Israel's incoming prime minister, Benjamin Netanyahu, on Wednesday promised to resume peace talks with the Palestinians after he takes office, saying his government will be a "partner for peace."Because after all, it's not as if Israel has not been making compromises left and right to bolster Abbas's image. Left unsaid, of course, is just when Abbas starts making compromises.
The comments were the latest sign that Netanyahu is trying to temper his image as an opponent of the peace process. The Palestinians welcomed Netanyahu's words, but said his words must be matched by actions.
But the key thing is Netanyhau's turnaround--perhaps to have been expected--that he will negotiate with the Palestinians after all. This is not what he was saying all during his campaign:
Netanyahu led his Likud Party to a strong showing in last month's parliamentary election by campaigning on a message that was harshly critical of the outgoing government's peace efforts. He said the Palestinians were not ready for independence, and said he would limit his efforts to developing their economy while continuing Israel's military occupation of the West Bank.Once it was revealed that Labor would join the coalition, it was inevitable that Bibi would switch tracks...
Speaking at an economic conference in Jerusalem, Netanyahu said his development plan is not a substitute for political negotiations. "It's a complement to them," he said, calling a strong economy a "strong foundation for peace."But keep in mind that Netanyahu has not taken the leap to actually endorse the idea of a 2 state solution. He has not yet made any mention of the creation of a second Palestinian state and has said that he will allow the settlements that already exist to expand.
In order to court Labor, Netanyahu promised to maintain peace negotiations. However, their deal was ambiguous about what exactly Netanyahu is prepared to offer. [emphasis added]In the end, Netanyahu may very well end up disappointing both the Israelis that elected him as well as the members of Labor who have joined his coalition.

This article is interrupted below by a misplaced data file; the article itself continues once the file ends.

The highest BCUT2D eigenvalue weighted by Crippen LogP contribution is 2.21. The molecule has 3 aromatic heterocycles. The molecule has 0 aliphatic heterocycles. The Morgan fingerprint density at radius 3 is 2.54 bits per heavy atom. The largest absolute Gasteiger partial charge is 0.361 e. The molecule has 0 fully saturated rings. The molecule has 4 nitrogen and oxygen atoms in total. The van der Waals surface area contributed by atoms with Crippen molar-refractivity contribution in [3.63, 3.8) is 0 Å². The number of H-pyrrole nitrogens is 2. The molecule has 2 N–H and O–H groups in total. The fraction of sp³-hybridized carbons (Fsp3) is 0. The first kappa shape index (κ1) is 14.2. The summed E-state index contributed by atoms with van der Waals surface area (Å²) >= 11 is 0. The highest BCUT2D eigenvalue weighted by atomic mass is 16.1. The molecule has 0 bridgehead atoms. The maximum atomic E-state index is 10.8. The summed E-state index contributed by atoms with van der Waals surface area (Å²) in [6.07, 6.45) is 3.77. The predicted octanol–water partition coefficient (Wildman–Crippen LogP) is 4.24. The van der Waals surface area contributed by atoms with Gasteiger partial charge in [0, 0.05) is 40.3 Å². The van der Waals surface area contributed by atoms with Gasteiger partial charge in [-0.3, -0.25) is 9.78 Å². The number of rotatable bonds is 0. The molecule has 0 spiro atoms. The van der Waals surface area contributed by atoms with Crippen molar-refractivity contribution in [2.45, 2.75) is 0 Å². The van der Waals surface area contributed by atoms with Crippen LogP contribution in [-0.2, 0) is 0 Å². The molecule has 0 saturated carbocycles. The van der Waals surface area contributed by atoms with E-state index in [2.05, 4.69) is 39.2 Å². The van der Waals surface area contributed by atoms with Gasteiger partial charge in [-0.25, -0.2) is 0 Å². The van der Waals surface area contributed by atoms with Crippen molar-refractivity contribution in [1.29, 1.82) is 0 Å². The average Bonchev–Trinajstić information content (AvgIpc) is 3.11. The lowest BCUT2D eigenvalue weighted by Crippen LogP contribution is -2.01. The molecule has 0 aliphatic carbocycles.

Whatever negotiations Netanyahu may be open to, the Palestinians will have their own version of what is negotiable and what is not:
Palestinian negotiator Saeb Erekat cautiously welcomed Netanyahu's comments, but said the new government must commit to establishing a Palestinian state.Everything is negotiable--except for the settlements.
"Any Israeli government that accepts the two-state solution, negotiates with us on all core issues without exception, and agrees to stop settlement activity ... will be a partner," he said. "It's time for deeds from both sides as far as their commitments are concerned, not words."
Everything is negotiable--including allowing Palestinian Arabs back into Israel.
It is all very well for actions to be taken, but Erekat avoids the fact that thus far the deeds have come from the Israeli side. There has been no indication that the PA and Abbas have any inclination to concede anything on their part.
If that is because Abbas does not have the support among his own people to make concessions, then the peace negotiations are a joke--and it is time to make that admission openly.
If Netanyahu can present himself as truly interested in honest and pragmatic negotiations--instead of slavishly invested, as Olmert was--maybe we can get to somewhere.
Check out Israel Matzav for implications of Labor's involvement in the coalition.